The problem is worse in the northeast, where coyotes have been established since the late 1970s and early 1980s. Over a decade ago, Maine deer biologist Gerry Lavigne reported that coyote predation accounted for nearly 30 percent of annual deer mortality and since then coyote numbers have increased and deer numbers declined, significantly in some parts of the state.
Meanwhile, Pennsylvania researchers found black bear predation may be having a far greater effect on deer, particularly fawns, than was once thought. Elsewhere, the Upper Midwest has wolves, and though they have less of an impact, bobcats and mountain lions also take their share of deer.
Still, the biggest culprit is old “Wile E. Coyote.” Numerous examples were cited at the Southeast Deer Study group meeting before somebody finally acknowledged the elephant in the room by admitting that coyotes are here to stay, and widespread efforts to eradicate them have failed time and time again. That doesn’t mean they can’t be controlled.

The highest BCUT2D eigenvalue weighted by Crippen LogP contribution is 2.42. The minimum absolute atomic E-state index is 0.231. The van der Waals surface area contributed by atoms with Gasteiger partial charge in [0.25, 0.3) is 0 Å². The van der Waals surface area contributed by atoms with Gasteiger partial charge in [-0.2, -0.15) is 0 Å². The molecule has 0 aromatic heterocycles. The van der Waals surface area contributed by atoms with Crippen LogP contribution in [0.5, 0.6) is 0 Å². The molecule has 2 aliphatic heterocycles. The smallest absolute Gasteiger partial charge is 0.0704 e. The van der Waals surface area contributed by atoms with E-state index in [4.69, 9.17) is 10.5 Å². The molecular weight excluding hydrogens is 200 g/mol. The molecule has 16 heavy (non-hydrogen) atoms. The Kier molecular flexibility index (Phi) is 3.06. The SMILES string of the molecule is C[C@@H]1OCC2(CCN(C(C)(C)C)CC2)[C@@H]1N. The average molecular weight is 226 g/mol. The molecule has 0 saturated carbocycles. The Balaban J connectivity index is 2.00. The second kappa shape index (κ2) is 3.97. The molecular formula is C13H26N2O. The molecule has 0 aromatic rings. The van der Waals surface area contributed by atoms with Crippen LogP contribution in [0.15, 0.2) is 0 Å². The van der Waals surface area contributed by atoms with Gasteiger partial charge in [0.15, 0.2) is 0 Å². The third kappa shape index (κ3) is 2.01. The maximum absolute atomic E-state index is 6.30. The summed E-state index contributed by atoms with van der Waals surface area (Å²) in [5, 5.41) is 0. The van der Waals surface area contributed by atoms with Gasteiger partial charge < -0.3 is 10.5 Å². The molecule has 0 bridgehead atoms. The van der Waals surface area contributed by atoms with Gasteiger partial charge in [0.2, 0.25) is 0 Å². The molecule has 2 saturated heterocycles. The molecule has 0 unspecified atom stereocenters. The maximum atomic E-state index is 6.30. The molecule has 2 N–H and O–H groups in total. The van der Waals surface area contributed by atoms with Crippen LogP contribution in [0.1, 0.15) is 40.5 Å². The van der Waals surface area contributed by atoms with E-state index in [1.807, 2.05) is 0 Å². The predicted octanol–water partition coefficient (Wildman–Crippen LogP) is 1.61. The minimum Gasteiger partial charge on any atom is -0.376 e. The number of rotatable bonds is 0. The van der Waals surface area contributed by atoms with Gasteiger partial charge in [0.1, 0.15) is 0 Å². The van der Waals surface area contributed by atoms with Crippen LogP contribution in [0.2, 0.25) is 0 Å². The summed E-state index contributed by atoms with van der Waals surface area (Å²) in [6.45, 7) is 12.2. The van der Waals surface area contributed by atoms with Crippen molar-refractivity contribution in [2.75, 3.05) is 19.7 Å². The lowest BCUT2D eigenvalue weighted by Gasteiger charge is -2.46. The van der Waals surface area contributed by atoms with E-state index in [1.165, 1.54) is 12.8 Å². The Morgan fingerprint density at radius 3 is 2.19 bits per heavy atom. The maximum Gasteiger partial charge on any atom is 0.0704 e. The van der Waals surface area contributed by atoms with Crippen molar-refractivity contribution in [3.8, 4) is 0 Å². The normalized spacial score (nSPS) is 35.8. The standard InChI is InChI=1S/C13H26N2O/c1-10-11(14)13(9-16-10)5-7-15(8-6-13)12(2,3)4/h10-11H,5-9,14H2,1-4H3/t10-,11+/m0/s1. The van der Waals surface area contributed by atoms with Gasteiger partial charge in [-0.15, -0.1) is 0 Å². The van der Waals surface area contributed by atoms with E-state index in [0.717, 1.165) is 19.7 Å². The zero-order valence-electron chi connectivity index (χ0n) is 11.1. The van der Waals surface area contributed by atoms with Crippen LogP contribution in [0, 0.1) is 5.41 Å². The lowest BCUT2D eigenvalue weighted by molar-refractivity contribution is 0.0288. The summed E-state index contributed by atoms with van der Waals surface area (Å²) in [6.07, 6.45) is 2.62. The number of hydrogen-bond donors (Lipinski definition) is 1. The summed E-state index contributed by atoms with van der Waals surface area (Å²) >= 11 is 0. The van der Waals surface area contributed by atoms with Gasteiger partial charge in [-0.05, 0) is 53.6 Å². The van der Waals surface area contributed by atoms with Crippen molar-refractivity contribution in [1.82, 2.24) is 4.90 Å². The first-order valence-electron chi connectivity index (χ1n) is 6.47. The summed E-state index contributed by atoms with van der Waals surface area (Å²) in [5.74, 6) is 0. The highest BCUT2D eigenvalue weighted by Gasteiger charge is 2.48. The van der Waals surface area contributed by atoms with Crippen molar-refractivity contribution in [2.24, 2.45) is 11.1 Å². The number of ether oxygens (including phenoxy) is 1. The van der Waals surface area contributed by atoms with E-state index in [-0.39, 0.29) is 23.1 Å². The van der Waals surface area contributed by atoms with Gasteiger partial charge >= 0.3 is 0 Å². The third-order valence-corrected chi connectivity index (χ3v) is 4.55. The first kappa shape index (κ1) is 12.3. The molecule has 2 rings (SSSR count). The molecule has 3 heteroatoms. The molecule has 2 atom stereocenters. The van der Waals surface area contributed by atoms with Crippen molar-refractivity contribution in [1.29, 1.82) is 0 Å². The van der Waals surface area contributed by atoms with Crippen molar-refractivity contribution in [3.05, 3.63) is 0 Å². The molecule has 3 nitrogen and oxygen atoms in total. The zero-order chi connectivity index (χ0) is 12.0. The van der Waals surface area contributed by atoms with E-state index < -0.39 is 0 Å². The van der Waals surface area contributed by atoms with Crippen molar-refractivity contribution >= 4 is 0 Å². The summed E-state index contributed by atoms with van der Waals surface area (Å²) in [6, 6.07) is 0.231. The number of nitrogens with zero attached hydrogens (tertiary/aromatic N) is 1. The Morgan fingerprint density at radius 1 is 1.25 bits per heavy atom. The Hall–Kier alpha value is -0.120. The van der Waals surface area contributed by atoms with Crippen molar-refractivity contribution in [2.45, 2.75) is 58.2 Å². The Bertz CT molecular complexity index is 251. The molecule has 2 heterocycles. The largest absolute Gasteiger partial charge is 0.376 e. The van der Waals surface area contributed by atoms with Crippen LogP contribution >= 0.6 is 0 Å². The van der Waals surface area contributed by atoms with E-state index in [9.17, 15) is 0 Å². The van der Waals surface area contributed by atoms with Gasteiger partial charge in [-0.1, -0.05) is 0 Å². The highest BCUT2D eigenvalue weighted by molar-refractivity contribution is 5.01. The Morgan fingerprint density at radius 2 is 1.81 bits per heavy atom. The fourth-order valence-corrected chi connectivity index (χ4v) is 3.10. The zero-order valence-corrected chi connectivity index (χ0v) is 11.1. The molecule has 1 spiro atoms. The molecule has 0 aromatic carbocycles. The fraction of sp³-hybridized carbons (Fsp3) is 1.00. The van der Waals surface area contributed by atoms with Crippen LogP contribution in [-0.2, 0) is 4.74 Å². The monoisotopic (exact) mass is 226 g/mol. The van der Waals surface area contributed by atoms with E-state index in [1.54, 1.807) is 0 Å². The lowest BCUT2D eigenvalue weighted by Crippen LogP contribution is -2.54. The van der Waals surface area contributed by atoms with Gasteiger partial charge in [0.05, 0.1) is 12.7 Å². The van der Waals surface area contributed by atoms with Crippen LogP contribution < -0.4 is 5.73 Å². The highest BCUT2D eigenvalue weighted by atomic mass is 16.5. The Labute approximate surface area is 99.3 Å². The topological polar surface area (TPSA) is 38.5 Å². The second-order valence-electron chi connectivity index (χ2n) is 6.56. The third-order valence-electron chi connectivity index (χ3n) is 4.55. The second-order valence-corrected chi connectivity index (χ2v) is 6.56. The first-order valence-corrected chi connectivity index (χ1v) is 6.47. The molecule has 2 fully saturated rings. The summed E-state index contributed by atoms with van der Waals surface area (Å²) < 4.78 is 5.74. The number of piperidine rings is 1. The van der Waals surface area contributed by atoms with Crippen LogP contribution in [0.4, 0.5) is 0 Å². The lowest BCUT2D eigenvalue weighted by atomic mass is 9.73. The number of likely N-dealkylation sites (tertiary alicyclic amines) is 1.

This past winter marked the beginning of a somewhat controversial program to do just that in Maine, where deer concentrated into winter yards are easy prey. The Department of Inland Fisheries and Wildlife (FW) designated priority areas for deer recovery. For the first phase of the program, they recruited trappers, who were instructed to concentrate their efforts in these priority areas during the fall trapping season. The second phase involved concentrated hunting efforts in the same areas, once winter yarding conditions exist. Time will tell whether it’s effective, but even if it saves a few deer, it’s a step in the right direction.
Elsewhere, concentrated trapping and eradication programs have had some success in small areas. It should be noted; however, that such efforts are only a short-term (annual) remedy and can be quite expensive. Dr. Karl Miller of the University of Georgia estimates the cost of intensive trapping at between $200 and $300 a day. Miller also noted there may be more cost-effective ways to counteract coyote predation.